Friday, November 22, 2013
Half Bean Sidhe and half berserker, Sorcha trained over centuries to become the perfect warrior. She agrees to work with local weres to investigate a new type of zombie capable of coordinated attacks—and is partnered with Kayden. He’s strong, darkly handsome and completely unafraid of her. And his kiss fills her with insatiable desire instead of bloodlust.
As Kayden and Sorcha work together, their attraction grows and their deepest scars are bared to each other. But with the force behind the deadly new zombies poised to overwhelm the city, Sorcha can only pray that the next time her bloodlust strikes, Kayden isn’t among the fallen…
Taking the Serpentine bridge helped speed her along, man-made though it was. Crossing running water posed no deterrent for her. Others of fae blood might have paused in the hunt, but the zombies shambling through the bare trees in these parks were not her quarry.
No. Pursuit was not her purpose. Rescue was. The feeling of wrongness, the taint of spoiled magic, worsened as she crossed from Hyde Park into the Kensington Gardens. Perhaps the lake separating the two parks kept some of it from spreading. What humans called the Long Water remained relatively clean of the pall of death exuding from the land.
The trees in Kensington Gardens were bare skeletons this deep into winter in London—sleeping, but restless, tugging at her heart. Would the trees be too sickened to bring forth new life after their roots had bathed in blood? Parks like these provided sanctuary for the lesser fae and Fair Folk living in cities such as London. Without them, the fae who’d made the city their home, braved cold iron, would fade. And for every city lost, the Under Hill shrank as well.
Even if mortals ruled the world, the fae needed to maintain a presence in order to keep the balance of things or their world would fade from existence. She’d been sent to investigate why the fae of London were disappearing, and she’d found death walking. Stupid humans, coming in after dark, to hunt and be overwhelmed, to loot and be taken by surprise. Perhaps such short lives made for stunted memories. Though the zombies found prey too often in these gardens, the humans kept coming. She didn’t Sing for those, the ones who’d done humanity a favor by taking themselves out of the gene pool.
No. Her Songs aided the passing of worthier souls. A tortured cry rang out in the night, sending ripples through the magic saturating the land, tainted as it was. She ran harder. Perhaps she could be savior this time, and not simply witness to death.
The zombies were gathering, called not only by the sounds of struggle, but also by the disturbance. Like sharks drawn to an injured fish in water, it was as if the zombies could sense easy prey. Unnatural as they were, she’d no doubt zombies were animated at least in part by magic of some kind. The parks used to be the reservoirs of old magic in the city. They’d become death traps.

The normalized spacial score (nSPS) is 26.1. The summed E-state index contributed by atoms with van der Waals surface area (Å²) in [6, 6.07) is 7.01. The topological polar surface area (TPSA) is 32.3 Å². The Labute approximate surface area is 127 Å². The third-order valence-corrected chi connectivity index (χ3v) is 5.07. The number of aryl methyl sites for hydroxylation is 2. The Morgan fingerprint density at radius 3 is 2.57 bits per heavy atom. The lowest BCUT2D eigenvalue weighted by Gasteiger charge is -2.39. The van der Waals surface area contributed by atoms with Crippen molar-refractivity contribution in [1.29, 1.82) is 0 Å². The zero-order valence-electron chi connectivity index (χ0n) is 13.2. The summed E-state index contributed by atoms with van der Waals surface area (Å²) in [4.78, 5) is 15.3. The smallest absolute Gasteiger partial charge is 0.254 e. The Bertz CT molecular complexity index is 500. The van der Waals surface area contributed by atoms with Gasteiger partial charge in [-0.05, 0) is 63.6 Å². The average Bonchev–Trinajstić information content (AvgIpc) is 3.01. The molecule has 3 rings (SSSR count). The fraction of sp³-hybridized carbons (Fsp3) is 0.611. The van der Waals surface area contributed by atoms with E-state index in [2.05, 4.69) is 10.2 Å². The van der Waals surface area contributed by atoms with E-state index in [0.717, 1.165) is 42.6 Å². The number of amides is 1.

As she broke through the trees, a brownie stood atop a mound in the children’s playground, a curved dome with tunnels for children to crawl through in play. Good that he’d chosen higher ground, bad that he’d allowed himself to be surrounded away from any trees or route of escape. Maybe the mound had reminded him of a hollowed hill, the way the tunnels led beneath it.
Gentle in nature, brownies like him tended places and buildings, their magic sympathetic to home and hearth. They weren’t bred to fighting, weren’t trained as soldiers the way she’d been. While he could turn boggart and create minor havoc, he wasn’t meant for true violence and was no match for the dead trying to eat him. But she was.
Red haze encroached on her vision. Sorcha reached for her swords, drawing them free without slowing her pace, embracing the sweet song of savagery rising in her blood.
We’ve wondered what we’d do in an apocalypse. We’ve watched movies. But did we ever really wonder how we’d manage? I’ve been in the midst of a few fun activities with friends and thought to myself, hey, this is good training for an apocalypse. Random, I know. But worth thinking about, maybe.
● Batting Practice. Swing a bat at a softball. How’s your aim? Could come in handy for various self defense reasons depending on the type of apocalypse. Just saying.
● Manhunt. Did you ever play this as a kid? Running around, sometimes in the dark. Jumping from bench to bench and climbing walls or fences? Evading enemies and/or predators is important in an apocalypse. Again, not as easy as when we were kids.
● Hide and Seek. Finding shelter and laying low are two very valuable skills in an apocalypse. How good are you at it?
Sorcha and Kayden in Sing for the Dead are very ready and able to face the horrors of a zombie apocalypse. Their training was a lot different from this but hey, we work with what opportunities present themselves.
Born and raised in the North East, PJ Schnyder spent her childhood pretending to study for the SATs by reading every fantasy and sci-fi novel she could borrow from the local and school libraries. She scored fairly high in the verbal portion.